Surgery: Things you don't see coming

I woke up this morning to my phone's monotone, persistent alarm.

It was 7 a.m. and Monday morning. Usually, we start the week by getting snacks ready, signing important papers and looking ahead at what we have planned. Do we have girl scouts? What times do I have pitching lessons? Does Pearyn have any last-minute homework I neglected to look for?

Today was different, however. I woke up with a lump in my throat. I looked at the clock again, 7 a.m. Who knows, tomorrow at this time we might be at the hospital. Or we'll be sitting in bed, not sleeping, because we'll be waiting to go to the hospital.

I'm not the most chipper person in the morning as it is, but today is different. Today is worse. Because today is the day before our six-year-old daughter has surgery. I let it sink into my mind a little longer. Surgery. Our beautiful baby girl. I think about all the things that could go wrong, things that have literally a .000000001 percent chance of happening, but somehow, today, it feels so heavy it weighs on my chest. The worry, the stress, it all feels so consuming that I can't and don't want to get out of bed. Instead, I want to lay in bed and look at my little six-year-old girl sleeping peacefully, stroke her hair and protect her from anything big or bad in this world.

But I can't.

We're lucky, truly, because her surgery is minor and it's not even that big of a deal. In my head, I know this. She's been struggling with headaches and vision lately, and we found out she has exotropia strabismus. Basically, her eye muscles aren't aligned and rather than working together, one wants to do what it's told while the other wants to follow other more exciting things. It's a simple surgery, it's 20-30 minutes, it's outpatient, we'll get to take her home and cuddle her, feed her ice cream or whatever her sweet little girl heart wants, but it still feels like a big deal.

I noticed a small drift in her eyes while she grew up, but ignored it and attributed it to me being that overly worried mother. And then when she struggled to read the eye chart at her doctor, he sent us off to the eye doctor, "No big deal," I thought, "She'll just need glasses."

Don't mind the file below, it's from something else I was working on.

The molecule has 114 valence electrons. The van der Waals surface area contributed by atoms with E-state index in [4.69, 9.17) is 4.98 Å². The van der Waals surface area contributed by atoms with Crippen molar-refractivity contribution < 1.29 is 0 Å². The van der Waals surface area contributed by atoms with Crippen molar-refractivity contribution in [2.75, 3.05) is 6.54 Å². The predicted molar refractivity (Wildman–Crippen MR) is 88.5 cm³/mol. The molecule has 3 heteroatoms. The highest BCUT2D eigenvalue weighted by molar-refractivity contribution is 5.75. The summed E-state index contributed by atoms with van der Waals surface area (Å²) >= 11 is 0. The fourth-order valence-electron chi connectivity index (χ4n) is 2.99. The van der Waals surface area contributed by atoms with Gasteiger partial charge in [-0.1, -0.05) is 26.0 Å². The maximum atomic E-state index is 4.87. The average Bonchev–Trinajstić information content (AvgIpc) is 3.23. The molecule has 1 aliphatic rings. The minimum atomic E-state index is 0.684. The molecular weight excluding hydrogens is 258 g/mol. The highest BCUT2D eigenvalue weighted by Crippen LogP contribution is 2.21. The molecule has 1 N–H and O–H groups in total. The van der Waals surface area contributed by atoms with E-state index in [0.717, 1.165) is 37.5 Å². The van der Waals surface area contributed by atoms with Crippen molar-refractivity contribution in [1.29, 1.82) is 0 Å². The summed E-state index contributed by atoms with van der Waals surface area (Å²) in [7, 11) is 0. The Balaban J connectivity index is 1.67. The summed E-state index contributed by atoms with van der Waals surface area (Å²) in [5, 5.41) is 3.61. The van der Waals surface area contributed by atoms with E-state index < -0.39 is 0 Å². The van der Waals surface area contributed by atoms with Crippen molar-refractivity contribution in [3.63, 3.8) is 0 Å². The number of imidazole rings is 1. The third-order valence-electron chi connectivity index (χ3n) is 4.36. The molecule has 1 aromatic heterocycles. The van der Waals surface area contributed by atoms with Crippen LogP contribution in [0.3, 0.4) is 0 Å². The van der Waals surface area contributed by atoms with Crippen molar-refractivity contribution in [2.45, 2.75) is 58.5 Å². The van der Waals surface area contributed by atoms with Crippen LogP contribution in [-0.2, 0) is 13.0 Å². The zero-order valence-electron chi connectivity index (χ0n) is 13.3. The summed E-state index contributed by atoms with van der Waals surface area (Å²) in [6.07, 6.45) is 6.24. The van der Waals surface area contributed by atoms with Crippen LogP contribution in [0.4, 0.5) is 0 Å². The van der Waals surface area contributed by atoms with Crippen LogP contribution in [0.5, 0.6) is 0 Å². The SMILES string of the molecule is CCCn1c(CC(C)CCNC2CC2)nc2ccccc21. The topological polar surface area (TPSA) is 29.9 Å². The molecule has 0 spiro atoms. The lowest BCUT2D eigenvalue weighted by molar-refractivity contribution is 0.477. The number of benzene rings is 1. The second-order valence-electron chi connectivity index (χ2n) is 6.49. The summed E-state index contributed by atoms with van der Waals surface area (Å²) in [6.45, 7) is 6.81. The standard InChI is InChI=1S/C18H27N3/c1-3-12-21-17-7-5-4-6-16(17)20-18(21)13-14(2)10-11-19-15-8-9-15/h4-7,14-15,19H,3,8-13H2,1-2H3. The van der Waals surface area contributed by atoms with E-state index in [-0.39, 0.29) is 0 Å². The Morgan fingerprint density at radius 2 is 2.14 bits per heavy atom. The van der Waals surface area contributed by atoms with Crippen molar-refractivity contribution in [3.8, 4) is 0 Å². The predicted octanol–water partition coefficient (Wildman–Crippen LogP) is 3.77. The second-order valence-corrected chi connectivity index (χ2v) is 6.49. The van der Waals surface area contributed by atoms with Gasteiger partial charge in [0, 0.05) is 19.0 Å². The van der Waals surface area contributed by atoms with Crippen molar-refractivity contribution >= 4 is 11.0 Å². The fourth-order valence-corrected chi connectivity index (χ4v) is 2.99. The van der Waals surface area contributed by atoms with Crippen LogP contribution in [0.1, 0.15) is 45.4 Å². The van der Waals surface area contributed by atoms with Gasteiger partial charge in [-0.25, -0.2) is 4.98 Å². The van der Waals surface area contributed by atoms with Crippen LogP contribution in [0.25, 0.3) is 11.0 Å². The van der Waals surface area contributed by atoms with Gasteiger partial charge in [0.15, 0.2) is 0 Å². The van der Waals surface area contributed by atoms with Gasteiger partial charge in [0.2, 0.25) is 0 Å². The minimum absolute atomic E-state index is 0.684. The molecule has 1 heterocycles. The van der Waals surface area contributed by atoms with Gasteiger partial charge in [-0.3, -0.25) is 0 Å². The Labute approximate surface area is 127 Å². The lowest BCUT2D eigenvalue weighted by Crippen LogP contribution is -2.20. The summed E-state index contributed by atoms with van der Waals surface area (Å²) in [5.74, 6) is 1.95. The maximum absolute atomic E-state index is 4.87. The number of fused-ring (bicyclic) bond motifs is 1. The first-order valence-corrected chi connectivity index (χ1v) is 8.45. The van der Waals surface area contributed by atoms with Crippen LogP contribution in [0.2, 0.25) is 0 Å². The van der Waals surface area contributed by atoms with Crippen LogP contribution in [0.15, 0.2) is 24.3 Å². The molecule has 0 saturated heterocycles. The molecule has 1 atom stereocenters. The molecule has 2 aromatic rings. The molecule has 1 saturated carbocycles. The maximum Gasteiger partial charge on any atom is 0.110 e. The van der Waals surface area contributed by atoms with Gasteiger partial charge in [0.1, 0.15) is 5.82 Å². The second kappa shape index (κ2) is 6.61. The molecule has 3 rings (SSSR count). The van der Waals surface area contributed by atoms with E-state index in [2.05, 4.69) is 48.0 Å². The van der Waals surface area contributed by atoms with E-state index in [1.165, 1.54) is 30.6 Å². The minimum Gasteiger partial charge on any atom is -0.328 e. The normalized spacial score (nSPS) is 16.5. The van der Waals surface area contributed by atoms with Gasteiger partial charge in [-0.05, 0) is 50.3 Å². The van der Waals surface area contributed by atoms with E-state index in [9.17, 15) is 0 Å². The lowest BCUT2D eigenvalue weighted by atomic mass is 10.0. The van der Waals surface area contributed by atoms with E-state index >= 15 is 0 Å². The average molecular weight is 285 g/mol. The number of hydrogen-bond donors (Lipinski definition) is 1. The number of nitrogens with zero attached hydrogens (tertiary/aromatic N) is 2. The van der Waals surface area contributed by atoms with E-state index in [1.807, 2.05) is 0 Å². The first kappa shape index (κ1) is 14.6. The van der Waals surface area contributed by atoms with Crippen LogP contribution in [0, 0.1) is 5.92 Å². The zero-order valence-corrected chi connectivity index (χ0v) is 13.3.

But then we went to the eye doctor ... and then another. And both of them said the same thing: surgery. We talked about therapy and exercises instead, about corrective glasses, about all sorts of things. But we still received the same urging: surgery. Her eyes take too long to rebound, she's getting headaches, she's nauseous, they're blurring her vision when they work together.

After a lot of pondering and discussions, we decided to go with the surgery. And even though I know it's a simple, little surgery, one this doctor has performed probably thousands of times in his career, it doesn't make me feel any better. Because this time it's my baby. And my baby hasn't had this surgery 1000 times, in fact, she's never had surgery. She's never had a broken bone -- a stitch in her whole life.

So for the last month I've been counting down the days until this surgery, until her eyes could be fixed and she could continue her love of reading she's slowly developing, until the headaches would subside; and yet, now that it's tomorrow, I feel like there's an elephant sitting on my chest and the last thing in the world I want to do is have my daughter put to sleep and operated on.

We'll get through it. It's silly, I know. I'm being silly and worrying for things that I don't even understand; but it doesn't make it any less real to me, to us. I'm lucky I dye my hair constantly, or I'd probably have developed an entire patch of gray hair by now. I don't know how parents of children with heart surgeries, cancers or other more serious ailments handle it. I'm ready to lose my crap and she's having a 20-minute outpatient surgery.

My beautiful, blue-eyed little girl is having surgery on her beautiful blue eyes tomorrow and every time she tells me she's scared or she's nervous I have to fight back the urge to say "me too baby girl, me too."

Instead, I smile and I tell her they are amazing doctors and she doesn't need to worry, because that's what mommies and daddies are for.

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